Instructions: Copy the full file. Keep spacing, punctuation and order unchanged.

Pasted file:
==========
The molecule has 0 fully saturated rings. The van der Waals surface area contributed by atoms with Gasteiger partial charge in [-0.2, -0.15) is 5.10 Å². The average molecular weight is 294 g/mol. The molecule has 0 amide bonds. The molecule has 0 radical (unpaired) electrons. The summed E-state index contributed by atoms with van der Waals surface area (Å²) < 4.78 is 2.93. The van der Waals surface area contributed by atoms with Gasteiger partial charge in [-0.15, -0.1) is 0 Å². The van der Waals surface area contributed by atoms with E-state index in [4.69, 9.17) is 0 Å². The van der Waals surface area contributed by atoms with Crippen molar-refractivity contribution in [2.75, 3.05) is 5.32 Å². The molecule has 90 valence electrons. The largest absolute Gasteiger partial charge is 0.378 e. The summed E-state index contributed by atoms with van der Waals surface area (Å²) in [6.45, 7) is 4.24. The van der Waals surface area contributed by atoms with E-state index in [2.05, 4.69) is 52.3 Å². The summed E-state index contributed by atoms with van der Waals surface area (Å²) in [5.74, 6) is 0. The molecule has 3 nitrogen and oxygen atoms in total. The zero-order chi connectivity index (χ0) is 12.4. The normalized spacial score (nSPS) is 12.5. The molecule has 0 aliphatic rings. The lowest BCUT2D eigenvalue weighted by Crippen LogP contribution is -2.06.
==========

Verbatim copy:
The molecule has 0 fully saturated rings. The van der Waals surface area contributed by atoms with Gasteiger partial charge in [-0.2, -0.15) is 5.10 Å². The average molecular weight is 294 g/mol. The molecule has 0 amide bonds. The molecule has 0 radical (unpaired) electrons. The summed E-state index contributed by atoms with van der Waals surface area (Å²) < 4.78 is 2.93. The van der Waals surface area contributed by atoms with Gasteiger partial charge in [-0.15, -0.1) is 0 Å². The van der Waals surface area contributed by atoms with E-state index in [4.69, 9.17) is 0 Å². The van der Waals surface area contributed by atoms with Crippen molar-refractivity contribution in [2.75, 3.05) is 5.32 Å². The molecule has 90 valence electrons. The largest absolute Gasteiger partial charge is 0.378 e. The summed E-state index contributed by atoms with van der Waals surface area (Å²) in [6.45, 7) is 4.24. The van der Waals surface area contributed by atoms with E-state index in [2.05, 4.69) is 52.3 Å². The summed E-state index contributed by atoms with van der Waals surface area (Å²) in [5.74, 6) is 0. The molecule has 3 nitrogen and oxygen atoms in total. The zero-order chi connectivity index (χ0) is 12.4. The normalized spacial score (nSPS) is 12.5. The molecule has 0 aliphatic rings. The lowest BCUT2D eigenvalue weighted by Crippen LogP contribution is -2.06.